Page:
In Memoriam: Leo J. O'Brien

Leo J. O'Brien

Former LLS Dean Leo J. O'Brien passed away last year after a long and distinguished career as a lawyer, law professor, and law school administrator. O'Brien served as dean of the law school from 1969-73, a period that saw a spike in student population: the 1970 graduating class was 101, and the 1973 graduating class was 335. O'Brien's tenure also saw the advent of a focus at the law school on clinical experiential training. A faculty fellowship, currently held by Professor Eric Miller, is named in O'Brien's honor.

O’Brien grew up in San Francisco and graduated from the University of San Francisco Law School. During the Korean War, he served in the Pentagon as a First Lieutenant in the U.S. Army in the Judge Advocate General's (JAG) Corps. After the war, he received his LLM from Georgetown University and joined San Francisco law firm Hoberg and Finger. He began his career in legal education at his alma mater, USF Law School, and served as dean of Gonzaga University School of Law before he was appointed ninth dean of Loyola Law School following a national search.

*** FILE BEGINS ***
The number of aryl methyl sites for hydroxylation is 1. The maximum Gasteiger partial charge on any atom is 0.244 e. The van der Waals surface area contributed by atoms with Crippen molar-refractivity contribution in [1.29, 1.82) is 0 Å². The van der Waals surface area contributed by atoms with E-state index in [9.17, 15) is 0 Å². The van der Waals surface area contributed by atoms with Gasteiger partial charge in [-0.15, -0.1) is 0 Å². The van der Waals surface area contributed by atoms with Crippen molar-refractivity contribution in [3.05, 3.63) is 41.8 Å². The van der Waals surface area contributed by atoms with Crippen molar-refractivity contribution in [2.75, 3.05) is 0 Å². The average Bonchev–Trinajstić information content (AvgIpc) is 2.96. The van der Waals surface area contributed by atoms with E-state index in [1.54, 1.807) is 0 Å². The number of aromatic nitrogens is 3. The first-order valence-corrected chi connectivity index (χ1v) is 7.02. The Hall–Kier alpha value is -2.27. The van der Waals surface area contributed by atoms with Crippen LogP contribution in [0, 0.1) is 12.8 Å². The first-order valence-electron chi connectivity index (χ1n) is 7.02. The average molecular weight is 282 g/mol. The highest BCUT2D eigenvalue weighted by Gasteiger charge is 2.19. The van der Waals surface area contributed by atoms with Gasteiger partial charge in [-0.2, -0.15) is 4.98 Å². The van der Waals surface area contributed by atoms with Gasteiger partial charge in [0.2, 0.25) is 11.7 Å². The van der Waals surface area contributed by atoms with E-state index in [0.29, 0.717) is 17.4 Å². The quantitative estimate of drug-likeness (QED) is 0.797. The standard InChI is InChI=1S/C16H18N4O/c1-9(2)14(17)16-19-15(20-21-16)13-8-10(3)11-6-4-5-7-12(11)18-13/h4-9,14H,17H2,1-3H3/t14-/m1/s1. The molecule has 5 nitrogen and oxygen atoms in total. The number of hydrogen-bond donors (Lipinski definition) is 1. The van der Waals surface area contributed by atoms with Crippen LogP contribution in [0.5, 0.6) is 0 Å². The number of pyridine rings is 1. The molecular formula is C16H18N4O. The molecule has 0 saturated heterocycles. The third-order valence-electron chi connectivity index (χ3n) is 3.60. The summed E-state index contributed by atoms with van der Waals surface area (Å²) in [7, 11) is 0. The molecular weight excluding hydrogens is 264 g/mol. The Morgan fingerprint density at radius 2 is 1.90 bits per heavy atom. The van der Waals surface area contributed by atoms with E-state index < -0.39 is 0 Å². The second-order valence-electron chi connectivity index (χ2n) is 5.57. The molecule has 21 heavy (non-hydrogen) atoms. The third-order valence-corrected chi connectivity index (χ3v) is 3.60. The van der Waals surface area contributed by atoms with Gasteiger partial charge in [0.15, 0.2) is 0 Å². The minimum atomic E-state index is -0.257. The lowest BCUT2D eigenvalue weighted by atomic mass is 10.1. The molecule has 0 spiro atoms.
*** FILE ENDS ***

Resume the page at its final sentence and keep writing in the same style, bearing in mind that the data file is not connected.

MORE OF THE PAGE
O’Brien is remembered as restoring steady leadership and long-term planning at Loyola Law School following a succession of short deanships. The need for an expanded campus footprint to accommodate the rapidly growing student body became clear during his tenure, and he was dedicated to providing opportunities for lower-income students. Students began to gain clinical experience providing free legal aid to local residents and working with the Legal Aid Foundation of Los Angeles.

After leaving Loyola in 1973, O’Brien went back to teaching. Throughout his career he taught on the law faculties of Georgetown, U.C. Berkeley, University of Michigan, University of San Diego and Washington and Lee, and taught specialty programs at Princeton, University of North Carolina, and Trinity College in Dublin, Ireland.